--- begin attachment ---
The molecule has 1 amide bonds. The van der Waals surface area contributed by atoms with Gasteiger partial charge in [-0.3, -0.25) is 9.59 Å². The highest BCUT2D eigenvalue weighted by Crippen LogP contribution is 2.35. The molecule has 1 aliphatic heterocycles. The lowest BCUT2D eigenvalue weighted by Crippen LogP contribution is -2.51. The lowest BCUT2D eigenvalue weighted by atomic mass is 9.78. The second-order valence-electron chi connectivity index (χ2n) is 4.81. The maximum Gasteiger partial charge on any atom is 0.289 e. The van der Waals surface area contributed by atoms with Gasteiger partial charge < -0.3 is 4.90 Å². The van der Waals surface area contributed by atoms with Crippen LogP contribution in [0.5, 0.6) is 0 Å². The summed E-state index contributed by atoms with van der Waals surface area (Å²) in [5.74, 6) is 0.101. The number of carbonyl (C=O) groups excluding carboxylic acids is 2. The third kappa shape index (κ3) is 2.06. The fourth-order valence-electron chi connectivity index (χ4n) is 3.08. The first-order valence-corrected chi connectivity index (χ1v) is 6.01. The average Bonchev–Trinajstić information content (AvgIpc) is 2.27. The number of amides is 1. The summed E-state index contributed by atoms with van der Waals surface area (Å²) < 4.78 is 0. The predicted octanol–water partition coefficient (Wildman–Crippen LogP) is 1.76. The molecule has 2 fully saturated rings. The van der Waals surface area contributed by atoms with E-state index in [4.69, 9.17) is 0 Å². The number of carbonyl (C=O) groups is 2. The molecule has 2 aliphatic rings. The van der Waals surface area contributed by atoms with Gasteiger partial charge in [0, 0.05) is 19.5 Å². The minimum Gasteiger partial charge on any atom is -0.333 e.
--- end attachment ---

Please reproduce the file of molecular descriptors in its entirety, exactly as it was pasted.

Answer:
The molecule has 1 amide bonds. The van der Waals surface area contributed by atoms with Gasteiger partial charge in [-0.3, -0.25) is 9.59 Å². The highest BCUT2D eigenvalue weighted by Crippen LogP contribution is 2.35. The molecule has 1 aliphatic heterocycles. The lowest BCUT2D eigenvalue weighted by Crippen LogP contribution is -2.51. The lowest BCUT2D eigenvalue weighted by atomic mass is 9.78. The second-order valence-electron chi connectivity index (χ2n) is 4.81. The maximum Gasteiger partial charge on any atom is 0.289 e. The van der Waals surface area contributed by atoms with Gasteiger partial charge < -0.3 is 4.90 Å². The van der Waals surface area contributed by atoms with Crippen LogP contribution in [0.5, 0.6) is 0 Å². The summed E-state index contributed by atoms with van der Waals surface area (Å²) in [5.74, 6) is 0.101. The number of carbonyl (C=O) groups excluding carboxylic acids is 2. The third kappa shape index (κ3) is 2.06. The fourth-order valence-electron chi connectivity index (χ4n) is 3.08. The first-order valence-corrected chi connectivity index (χ1v) is 6.01. The average Bonchev–Trinajstić information content (AvgIpc) is 2.27. The number of amides is 1. The summed E-state index contributed by atoms with van der Waals surface area (Å²) < 4.78 is 0. The predicted octanol–water partition coefficient (Wildman–Crippen LogP) is 1.76. The molecule has 2 fully saturated rings. The van der Waals surface area contributed by atoms with E-state index in [4.69, 9.17) is 0 Å². The number of carbonyl (C=O) groups is 2. The molecule has 2 aliphatic rings. The van der Waals surface area contributed by atoms with Gasteiger partial charge in [0, 0.05) is 19.5 Å². The minimum Gasteiger partial charge on any atom is -0.333 e.